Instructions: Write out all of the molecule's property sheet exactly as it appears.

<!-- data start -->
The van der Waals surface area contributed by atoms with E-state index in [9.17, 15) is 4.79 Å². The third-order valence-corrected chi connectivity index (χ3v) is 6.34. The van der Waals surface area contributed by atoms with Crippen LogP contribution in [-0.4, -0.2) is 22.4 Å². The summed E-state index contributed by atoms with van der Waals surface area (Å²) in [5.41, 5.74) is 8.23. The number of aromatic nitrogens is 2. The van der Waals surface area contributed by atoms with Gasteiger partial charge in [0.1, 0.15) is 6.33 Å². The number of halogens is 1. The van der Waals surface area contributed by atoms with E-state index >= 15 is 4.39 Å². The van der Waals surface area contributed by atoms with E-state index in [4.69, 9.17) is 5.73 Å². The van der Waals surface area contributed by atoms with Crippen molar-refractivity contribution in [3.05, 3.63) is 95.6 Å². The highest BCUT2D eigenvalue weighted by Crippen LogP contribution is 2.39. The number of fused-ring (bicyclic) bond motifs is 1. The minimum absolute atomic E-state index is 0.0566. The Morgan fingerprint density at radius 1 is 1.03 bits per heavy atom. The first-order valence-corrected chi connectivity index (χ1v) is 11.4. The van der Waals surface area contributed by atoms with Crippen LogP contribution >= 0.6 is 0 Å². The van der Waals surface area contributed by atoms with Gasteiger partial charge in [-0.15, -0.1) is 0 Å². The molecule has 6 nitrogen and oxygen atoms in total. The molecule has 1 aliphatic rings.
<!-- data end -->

The van der Waals surface area contributed by atoms with E-state index in [9.17, 15) is 4.79 Å². The third-order valence-corrected chi connectivity index (χ3v) is 6.34. The van der Waals surface area contributed by atoms with Crippen LogP contribution in [-0.4, -0.2) is 22.4 Å². The summed E-state index contributed by atoms with van der Waals surface area (Å²) in [5.41, 5.74) is 8.23. The number of aromatic nitrogens is 2. The van der Waals surface area contributed by atoms with Gasteiger partial charge in [0.1, 0.15) is 6.33 Å². The number of halogens is 1. The van der Waals surface area contributed by atoms with E-state index >= 15 is 4.39 Å². The van der Waals surface area contributed by atoms with E-state index in [4.69, 9.17) is 5.73 Å². The van der Waals surface area contributed by atoms with Crippen molar-refractivity contribution in [3.05, 3.63) is 95.6 Å². The highest BCUT2D eigenvalue weighted by Crippen LogP contribution is 2.39. The number of fused-ring (bicyclic) bond motifs is 1. The minimum absolute atomic E-state index is 0.0566. The Morgan fingerprint density at radius 1 is 1.03 bits per heavy atom. The first-order valence-corrected chi connectivity index (χ1v) is 11.4. The van der Waals surface area contributed by atoms with Crippen LogP contribution >= 0.6 is 0 Å². The van der Waals surface area contributed by atoms with Gasteiger partial charge in [-0.15, -0.1) is 0 Å². The molecule has 6 nitrogen and oxygen atoms in total. The molecule has 1 aliphatic rings.